As part of our response to the Coronavirus outbreak we are recording a number of webinars to share on social media and our website showcasing our knowledge and expertise.
Steve Gelsthorpe has recorded the first of these webinars and has done an excellent job – more to follow!
Q: What will happen if on my daily exercise walk I bump into two friends who are married to each other – can we pass the time of day together?
Answer: Regulation 7 of the Coro Regulations prohibits more than 2 people gathering together in a public place. The sensible thing to do is to move to the other side of the road – give them a cheery wave and tell them you’ll contact them later by phone or through a video call on the computer. If you get chatting for any length of time and the police see you they will direct you to disperse and go home. If you don’t then you can end up with a fixed penalty being issued £60 for a first offence but if you pay within 14 days its halved so could prove an expensive conversation.
Q: I have an elderly aunt in her 90’s who lives on her own. She is not a vulnerable person as defined by the regulations, but I need to know that she is ok as her neighbours are less than neighbourly. Can I visit her?
Answer: The regulations say that you should not be away from the place you are living unless you have a reasonable excuse. You should to keep in touch without going to see her and so use the phone if you can. If she needs anything urgently by way of essential supplies and is unable to get to the shops because her age prevents her from standing for any period than I suspect that if you were to be seen dropping off basic groceries at her house you might have a reasonable excuse for doing so.
Q: How many times a day can I leave my house for exercise?
Answer: The Welsh regulations limit going out to exercise to once a day. In England there is no stipulation. Nor do the regulations stipulate that you should take exercise within the vicinity of your home. The answer lies in being reasonable using your common sense and limiting the risk to others and the NHS. If you go for a 50 mile cycle ride that may be considered as taking a liberty and perhaps being socially unacceptable. Likewise going for 4 runs a day. If however you live in a block of flats and you have no outdoor space beyond say your balcony then going to your local park for a walk either on your own or with those you live a couple of times a day (being careful mind not to stop and chat to friends on the way) would not be offensive in terms of the regulations not should it lead to any public disapprobation.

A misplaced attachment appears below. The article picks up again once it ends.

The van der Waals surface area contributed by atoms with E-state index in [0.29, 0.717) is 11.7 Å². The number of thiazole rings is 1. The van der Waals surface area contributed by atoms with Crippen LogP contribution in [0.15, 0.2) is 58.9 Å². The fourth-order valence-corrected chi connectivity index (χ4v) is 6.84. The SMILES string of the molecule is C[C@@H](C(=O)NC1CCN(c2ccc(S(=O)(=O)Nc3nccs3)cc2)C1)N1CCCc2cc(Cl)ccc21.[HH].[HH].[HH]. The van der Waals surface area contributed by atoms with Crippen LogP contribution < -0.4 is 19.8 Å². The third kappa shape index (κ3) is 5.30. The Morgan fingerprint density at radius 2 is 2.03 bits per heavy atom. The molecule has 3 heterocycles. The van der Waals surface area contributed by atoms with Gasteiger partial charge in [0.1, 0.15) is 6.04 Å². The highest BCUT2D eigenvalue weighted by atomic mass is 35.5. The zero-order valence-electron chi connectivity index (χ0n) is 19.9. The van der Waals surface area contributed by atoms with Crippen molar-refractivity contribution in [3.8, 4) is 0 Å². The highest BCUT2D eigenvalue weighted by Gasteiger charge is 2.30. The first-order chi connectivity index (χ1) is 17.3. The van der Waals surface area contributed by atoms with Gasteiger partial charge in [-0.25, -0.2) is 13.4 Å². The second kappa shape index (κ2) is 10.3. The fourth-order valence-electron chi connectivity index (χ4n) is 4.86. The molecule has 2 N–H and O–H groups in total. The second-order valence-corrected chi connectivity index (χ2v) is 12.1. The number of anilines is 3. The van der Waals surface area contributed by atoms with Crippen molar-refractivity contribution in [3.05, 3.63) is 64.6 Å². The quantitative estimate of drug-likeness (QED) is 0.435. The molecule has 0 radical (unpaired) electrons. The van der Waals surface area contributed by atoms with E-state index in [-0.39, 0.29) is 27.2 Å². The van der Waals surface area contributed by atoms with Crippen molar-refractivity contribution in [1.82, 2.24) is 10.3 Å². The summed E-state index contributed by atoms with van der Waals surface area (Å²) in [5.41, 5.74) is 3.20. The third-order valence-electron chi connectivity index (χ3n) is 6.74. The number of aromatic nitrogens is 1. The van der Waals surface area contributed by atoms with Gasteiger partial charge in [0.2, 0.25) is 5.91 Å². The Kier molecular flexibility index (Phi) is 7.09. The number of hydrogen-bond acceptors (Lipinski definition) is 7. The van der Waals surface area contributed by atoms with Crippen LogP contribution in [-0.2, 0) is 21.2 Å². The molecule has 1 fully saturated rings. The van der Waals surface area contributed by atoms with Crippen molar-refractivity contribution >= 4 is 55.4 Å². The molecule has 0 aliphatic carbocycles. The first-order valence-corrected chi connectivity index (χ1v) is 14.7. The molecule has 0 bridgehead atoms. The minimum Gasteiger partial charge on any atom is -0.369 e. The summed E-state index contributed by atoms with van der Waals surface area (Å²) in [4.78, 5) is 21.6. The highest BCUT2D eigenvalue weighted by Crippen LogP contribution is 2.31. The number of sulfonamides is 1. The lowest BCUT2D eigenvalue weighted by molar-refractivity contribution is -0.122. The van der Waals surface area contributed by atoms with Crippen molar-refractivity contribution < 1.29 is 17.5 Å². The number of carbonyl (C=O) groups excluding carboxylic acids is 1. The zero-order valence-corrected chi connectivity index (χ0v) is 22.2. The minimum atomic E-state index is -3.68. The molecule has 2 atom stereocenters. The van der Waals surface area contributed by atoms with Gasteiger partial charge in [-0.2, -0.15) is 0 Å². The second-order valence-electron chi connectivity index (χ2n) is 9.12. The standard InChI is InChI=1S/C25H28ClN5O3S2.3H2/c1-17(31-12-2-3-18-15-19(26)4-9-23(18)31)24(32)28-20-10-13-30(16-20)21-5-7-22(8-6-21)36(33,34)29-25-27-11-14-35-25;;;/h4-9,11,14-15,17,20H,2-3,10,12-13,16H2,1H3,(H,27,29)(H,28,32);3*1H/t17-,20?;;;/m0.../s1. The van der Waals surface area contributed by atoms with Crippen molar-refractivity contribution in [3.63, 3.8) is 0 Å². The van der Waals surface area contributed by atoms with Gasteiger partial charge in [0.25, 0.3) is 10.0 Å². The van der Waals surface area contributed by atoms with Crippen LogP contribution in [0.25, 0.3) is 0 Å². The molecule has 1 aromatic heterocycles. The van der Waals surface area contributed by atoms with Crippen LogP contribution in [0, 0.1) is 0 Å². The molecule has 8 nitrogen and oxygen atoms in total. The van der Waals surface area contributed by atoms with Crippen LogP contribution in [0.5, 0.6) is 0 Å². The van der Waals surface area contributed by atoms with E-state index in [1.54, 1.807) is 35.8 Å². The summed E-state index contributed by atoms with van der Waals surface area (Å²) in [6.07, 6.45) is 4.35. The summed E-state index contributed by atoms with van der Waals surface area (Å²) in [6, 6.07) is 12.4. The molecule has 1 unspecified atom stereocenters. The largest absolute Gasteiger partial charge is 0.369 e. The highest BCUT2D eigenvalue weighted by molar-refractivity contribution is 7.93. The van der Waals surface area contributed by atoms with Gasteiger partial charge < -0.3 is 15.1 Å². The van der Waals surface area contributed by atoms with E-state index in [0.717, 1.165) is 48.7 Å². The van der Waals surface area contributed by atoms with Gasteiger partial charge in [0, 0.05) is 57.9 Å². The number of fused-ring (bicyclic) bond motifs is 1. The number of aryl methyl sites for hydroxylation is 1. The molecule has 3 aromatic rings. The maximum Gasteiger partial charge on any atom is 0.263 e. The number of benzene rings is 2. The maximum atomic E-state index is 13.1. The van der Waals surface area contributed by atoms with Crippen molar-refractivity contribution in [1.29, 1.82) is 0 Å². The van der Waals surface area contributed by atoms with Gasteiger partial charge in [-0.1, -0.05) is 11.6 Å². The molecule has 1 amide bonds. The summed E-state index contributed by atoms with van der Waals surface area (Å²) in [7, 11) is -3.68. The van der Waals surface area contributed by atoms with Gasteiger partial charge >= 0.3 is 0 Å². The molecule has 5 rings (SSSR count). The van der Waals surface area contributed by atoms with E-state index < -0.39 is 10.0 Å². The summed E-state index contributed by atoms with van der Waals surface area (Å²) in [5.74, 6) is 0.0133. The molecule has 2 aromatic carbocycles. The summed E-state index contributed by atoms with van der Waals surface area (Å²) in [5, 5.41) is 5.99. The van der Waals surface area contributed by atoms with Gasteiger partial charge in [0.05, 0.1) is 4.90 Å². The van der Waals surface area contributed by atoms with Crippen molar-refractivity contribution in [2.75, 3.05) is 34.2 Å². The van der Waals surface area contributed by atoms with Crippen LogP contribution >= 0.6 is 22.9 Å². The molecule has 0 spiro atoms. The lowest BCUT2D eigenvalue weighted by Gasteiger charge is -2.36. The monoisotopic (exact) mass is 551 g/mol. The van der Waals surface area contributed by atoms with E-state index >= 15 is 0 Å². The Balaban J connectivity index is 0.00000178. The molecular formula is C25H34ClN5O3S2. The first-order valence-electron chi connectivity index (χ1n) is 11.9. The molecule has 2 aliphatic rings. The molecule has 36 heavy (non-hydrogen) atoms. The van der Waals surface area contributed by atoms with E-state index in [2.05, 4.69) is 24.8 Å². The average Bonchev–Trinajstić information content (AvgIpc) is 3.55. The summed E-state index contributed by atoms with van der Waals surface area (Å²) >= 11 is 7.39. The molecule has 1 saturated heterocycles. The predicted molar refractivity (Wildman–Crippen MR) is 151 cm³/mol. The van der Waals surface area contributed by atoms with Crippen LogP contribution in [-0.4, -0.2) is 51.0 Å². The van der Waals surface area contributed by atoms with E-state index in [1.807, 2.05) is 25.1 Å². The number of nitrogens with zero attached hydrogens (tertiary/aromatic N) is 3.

Q: My car is due for an MOT. What do I do?
A: It all depends on the date your car was due its MOT. If your car was due its MOT after March 30 this year, it will automatically be extended by six months.
Vehicles that were due an MOT before March 30 are subject to different guidance and will require an MOT with the usual rules applying – if your car’s MOT ran out before the 30 March you should only drive it on the road to go to get it repaired or to the MOT testing station for a prearranged MOT test
Remember however you must still make sure that your vehicle is in a condition so that it is safe to drive. It can be unsafe even if your MOT expiry date has been extended. You can find further MOT information on gov.uk.
Q: I live with an abusive partner who has been furloughed by their employer, and I am scared for me and the kids. What if they turn on me – can I leave my house?
Answer: Yes. The regulations have provided for this and recognise that it might not be safe for someone to remain at home.
Cartwright King has lawyers in most areas of law, and the current information we are sharing is written by criminal and motoring lawyer Steve Gelsthorpe of Cartwright King.
If you have any further queries around the above topic or otherwise, contact the firm here.